August 15, 2017
CFTC Orders Aruba-based Copersucar Trading A.V.V. to Pay a $300,000 Penalty for Executing Wash Trades on ICE
Washington, DC –The U.S. Commodity Futures Trading Commission (CFTC) today issued an Order filing and settling charges against Copersucar Trading A.V.V. (Copersucar), an Aruban corporation and a subsidiary of Copersucar S.A., the world’s largest sugar and ethanol company, based in São Paolo, Brazil, for executing prearranged, noncompetitive wash trades involving Sugar No. 11 futures Trade at Settlement (TAS) contracts traded on ICE Futures U.S., Inc. (ICE), a designated contract market. The Order requires that Copersucar pay a $300,000 civil monetary penalty.
The Order finds that on multiple occasions between April 2013 and September 2014, Copersucar engaged in wash sales in ICE Sugar No. 11 futures TAS contracts. The Order finds that authorized agents of Copersucar, who were responsible for Copersucar’s trading operations, entered equal and opposite orders in the same futures product for separate accounts that were owned by Copersucar, and matched the product, quantity, and price of those orders when they were entered on the Exchange, often within seconds of each other. The Order finds that by so prearranging, structuring, and entering these orders, which negated the risk incidental to an open and competitive marketplace, Copersucar also engaged in noncompetitive transactions.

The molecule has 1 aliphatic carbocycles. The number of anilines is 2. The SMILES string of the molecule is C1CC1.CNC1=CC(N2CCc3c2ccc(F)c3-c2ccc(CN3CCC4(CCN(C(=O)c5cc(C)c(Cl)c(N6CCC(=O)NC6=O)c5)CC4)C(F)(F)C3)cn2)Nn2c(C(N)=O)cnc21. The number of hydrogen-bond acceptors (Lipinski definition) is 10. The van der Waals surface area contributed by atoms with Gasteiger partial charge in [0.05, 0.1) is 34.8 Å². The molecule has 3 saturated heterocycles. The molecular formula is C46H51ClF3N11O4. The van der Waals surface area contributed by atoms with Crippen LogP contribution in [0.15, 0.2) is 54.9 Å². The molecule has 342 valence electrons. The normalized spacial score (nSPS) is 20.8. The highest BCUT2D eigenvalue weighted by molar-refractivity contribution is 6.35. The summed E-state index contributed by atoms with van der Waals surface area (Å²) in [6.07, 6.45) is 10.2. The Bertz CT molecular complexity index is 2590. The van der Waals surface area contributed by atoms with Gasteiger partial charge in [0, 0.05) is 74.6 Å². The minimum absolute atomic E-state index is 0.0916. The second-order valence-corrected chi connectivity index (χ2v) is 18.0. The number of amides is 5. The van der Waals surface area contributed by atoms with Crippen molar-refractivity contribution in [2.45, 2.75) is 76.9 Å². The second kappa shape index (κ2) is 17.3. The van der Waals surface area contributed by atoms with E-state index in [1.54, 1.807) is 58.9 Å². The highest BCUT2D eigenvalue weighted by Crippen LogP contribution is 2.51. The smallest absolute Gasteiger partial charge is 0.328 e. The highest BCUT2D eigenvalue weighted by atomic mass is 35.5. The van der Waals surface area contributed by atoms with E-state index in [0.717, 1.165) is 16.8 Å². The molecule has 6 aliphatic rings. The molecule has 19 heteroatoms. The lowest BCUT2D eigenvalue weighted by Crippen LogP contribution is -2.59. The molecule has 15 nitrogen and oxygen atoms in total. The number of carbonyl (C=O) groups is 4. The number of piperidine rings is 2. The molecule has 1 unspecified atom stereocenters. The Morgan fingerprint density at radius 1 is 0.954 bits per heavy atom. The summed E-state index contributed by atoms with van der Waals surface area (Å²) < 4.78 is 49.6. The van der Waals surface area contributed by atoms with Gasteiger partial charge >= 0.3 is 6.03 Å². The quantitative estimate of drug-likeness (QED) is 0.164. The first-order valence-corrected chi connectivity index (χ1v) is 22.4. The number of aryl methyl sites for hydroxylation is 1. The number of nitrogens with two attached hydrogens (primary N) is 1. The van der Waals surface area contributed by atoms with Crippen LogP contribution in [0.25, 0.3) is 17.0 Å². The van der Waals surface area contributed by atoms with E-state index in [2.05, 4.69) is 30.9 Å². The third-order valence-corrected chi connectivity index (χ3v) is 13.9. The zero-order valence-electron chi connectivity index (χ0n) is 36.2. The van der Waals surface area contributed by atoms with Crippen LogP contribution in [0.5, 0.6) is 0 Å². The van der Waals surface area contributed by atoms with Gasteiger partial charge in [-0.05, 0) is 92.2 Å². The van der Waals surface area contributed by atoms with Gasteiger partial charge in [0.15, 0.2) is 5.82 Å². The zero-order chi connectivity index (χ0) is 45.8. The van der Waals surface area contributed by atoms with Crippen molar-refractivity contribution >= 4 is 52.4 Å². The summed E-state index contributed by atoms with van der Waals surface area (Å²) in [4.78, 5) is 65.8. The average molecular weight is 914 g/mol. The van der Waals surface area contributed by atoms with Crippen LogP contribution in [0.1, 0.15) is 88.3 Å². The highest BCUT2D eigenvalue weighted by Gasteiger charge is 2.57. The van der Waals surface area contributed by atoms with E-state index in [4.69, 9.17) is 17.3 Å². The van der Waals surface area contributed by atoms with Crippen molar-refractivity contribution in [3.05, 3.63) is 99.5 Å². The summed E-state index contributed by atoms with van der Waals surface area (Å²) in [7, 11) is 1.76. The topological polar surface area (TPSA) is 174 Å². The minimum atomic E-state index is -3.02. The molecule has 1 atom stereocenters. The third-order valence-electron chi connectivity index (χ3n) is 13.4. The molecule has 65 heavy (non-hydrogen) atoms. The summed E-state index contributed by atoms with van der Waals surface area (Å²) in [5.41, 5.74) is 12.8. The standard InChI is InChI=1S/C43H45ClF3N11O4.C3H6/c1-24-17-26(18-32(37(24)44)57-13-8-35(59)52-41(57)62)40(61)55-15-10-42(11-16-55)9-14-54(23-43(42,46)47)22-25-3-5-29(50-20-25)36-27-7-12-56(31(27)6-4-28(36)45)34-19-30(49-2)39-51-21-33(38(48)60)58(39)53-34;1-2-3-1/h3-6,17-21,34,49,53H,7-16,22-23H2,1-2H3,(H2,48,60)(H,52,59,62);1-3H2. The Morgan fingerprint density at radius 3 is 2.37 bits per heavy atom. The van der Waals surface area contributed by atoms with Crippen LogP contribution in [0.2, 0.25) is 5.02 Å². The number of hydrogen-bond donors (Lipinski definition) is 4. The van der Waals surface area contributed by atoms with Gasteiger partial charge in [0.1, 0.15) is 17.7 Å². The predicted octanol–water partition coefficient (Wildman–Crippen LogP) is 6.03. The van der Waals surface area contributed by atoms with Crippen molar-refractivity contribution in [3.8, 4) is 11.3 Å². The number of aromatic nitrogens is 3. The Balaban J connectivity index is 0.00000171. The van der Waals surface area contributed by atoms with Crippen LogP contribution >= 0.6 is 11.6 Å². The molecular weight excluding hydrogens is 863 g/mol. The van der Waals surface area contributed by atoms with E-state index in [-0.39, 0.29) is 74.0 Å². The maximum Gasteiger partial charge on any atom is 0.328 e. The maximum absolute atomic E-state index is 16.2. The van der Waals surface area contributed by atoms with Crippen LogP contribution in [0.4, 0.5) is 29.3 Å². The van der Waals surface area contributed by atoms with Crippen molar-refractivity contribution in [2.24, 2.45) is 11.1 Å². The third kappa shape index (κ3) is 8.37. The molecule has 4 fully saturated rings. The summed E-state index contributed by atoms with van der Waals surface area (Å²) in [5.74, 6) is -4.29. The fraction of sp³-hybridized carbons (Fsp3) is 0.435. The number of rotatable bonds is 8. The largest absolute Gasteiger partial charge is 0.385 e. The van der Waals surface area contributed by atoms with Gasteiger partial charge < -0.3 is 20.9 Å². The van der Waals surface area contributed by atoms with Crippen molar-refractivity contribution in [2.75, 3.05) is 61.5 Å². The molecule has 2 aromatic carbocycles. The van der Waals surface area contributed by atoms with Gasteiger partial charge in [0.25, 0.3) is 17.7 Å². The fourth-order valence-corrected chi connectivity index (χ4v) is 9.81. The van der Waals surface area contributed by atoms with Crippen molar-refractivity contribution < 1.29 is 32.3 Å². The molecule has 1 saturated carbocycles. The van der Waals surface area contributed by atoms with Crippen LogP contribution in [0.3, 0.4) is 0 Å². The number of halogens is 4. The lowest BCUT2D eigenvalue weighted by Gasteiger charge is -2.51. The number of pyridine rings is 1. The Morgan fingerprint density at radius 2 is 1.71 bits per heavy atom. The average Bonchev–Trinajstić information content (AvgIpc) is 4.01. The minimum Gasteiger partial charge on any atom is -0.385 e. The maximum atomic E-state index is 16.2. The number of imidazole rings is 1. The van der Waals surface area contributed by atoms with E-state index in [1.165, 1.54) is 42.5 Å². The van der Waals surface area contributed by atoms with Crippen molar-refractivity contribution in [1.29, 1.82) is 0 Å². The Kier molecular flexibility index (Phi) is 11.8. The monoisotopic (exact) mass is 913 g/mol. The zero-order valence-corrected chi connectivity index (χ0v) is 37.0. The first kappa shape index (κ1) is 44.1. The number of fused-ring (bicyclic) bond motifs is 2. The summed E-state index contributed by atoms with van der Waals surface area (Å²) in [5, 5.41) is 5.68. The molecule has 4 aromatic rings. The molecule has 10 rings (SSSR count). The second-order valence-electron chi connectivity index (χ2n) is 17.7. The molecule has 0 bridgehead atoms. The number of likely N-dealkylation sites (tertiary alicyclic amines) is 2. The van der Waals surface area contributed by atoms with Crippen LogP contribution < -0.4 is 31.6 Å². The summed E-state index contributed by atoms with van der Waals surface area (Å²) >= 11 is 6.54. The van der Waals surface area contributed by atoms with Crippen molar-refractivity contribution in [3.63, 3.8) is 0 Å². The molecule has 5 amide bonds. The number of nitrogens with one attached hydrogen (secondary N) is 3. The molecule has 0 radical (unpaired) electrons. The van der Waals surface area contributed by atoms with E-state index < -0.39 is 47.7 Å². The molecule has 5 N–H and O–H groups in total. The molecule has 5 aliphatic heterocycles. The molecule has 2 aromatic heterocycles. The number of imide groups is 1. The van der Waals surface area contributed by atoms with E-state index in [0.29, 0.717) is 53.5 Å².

In addition to imposing the $300,000 civil monetary penalty, the Order requires Copersucar to cease and desist from further violations of Section 4c(a)(1) of the Commodity Exchange Act and CFTC Regulation 1.38(a), as charged. The Order notes that Copersucar undertook several changes to its business operations, which led to a reduction in the need to transfer positions at or around the end of each trading month. Additionally, Copersucar has represented that it has instituted a number of changes in its policies and procedures in order to prevent future violations, including additional guidance regarding the wash trade prohibition and applicable contract market rules, use of self-trade prevention technology, and training for its agents.
The CFTC acknowledges the assistance of CFTC staff members Matthew Hunter, Walter Spilka and Kelly Beck. CFTC Division of Enforcement staff members responsible for this case are Elizabeth C. Brennan, Michael Cazakoff, K. Brent Tomer, Lenel Hickson Jr., and Manal M. Sultan.
Last Updated: August 15, 2017